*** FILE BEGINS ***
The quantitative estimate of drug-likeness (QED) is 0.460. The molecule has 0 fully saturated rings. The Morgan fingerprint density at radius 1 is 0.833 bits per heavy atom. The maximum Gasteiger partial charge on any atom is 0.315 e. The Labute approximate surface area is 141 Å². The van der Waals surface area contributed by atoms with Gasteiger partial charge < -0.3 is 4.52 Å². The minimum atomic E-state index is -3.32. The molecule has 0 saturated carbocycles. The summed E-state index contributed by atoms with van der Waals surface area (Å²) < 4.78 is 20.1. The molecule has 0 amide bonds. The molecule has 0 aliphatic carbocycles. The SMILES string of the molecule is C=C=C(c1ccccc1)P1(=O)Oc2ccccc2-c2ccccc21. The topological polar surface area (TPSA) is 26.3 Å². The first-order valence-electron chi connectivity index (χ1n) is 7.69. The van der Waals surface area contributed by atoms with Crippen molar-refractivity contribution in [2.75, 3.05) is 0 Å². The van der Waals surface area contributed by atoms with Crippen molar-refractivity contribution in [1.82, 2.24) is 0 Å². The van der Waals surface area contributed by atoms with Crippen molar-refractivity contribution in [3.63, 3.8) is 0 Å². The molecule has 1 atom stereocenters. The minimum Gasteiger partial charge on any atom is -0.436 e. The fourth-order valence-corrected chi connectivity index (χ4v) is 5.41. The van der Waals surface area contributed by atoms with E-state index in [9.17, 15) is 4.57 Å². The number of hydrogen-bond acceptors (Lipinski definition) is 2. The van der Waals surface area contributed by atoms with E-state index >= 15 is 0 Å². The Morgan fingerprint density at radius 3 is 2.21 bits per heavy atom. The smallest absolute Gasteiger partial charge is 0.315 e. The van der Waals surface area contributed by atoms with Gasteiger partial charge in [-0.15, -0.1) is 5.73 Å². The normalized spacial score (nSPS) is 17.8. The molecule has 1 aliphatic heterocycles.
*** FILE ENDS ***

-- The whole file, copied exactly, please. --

The quantitative estimate of drug-likeness (QED) is 0.460. The molecule has 0 fully saturated rings. The Morgan fingerprint density at radius 1 is 0.833 bits per heavy atom. The maximum Gasteiger partial charge on any atom is 0.315 e. The Labute approximate surface area is 141 Å². The van der Waals surface area contributed by atoms with Gasteiger partial charge < -0.3 is 4.52 Å². The minimum atomic E-state index is -3.32. The molecule has 0 saturated carbocycles. The summed E-state index contributed by atoms with van der Waals surface area (Å²) < 4.78 is 20.1. The molecule has 0 amide bonds. The molecule has 0 aliphatic carbocycles. The SMILES string of the molecule is C=C=C(c1ccccc1)P1(=O)Oc2ccccc2-c2ccccc21. The topological polar surface area (TPSA) is 26.3 Å². The first-order valence-electron chi connectivity index (χ1n) is 7.69. The van der Waals surface area contributed by atoms with Crippen molar-refractivity contribution in [2.75, 3.05) is 0 Å². The van der Waals surface area contributed by atoms with Crippen molar-refractivity contribution in [1.82, 2.24) is 0 Å². The van der Waals surface area contributed by atoms with Crippen molar-refractivity contribution in [3.63, 3.8) is 0 Å². The molecule has 1 atom stereocenters. The minimum Gasteiger partial charge on any atom is -0.436 e. The fourth-order valence-corrected chi connectivity index (χ4v) is 5.41. The van der Waals surface area contributed by atoms with E-state index in [9.17, 15) is 4.57 Å². The number of hydrogen-bond acceptors (Lipinski definition) is 2. The van der Waals surface area contributed by atoms with E-state index >= 15 is 0 Å². The Morgan fingerprint density at radius 3 is 2.21 bits per heavy atom. The smallest absolute Gasteiger partial charge is 0.315 e. The van der Waals surface area contributed by atoms with Gasteiger partial charge in [-0.15, -0.1) is 5.73 Å². The normalized spacial score (nSPS) is 17.8. The molecule has 1 aliphatic heterocycles.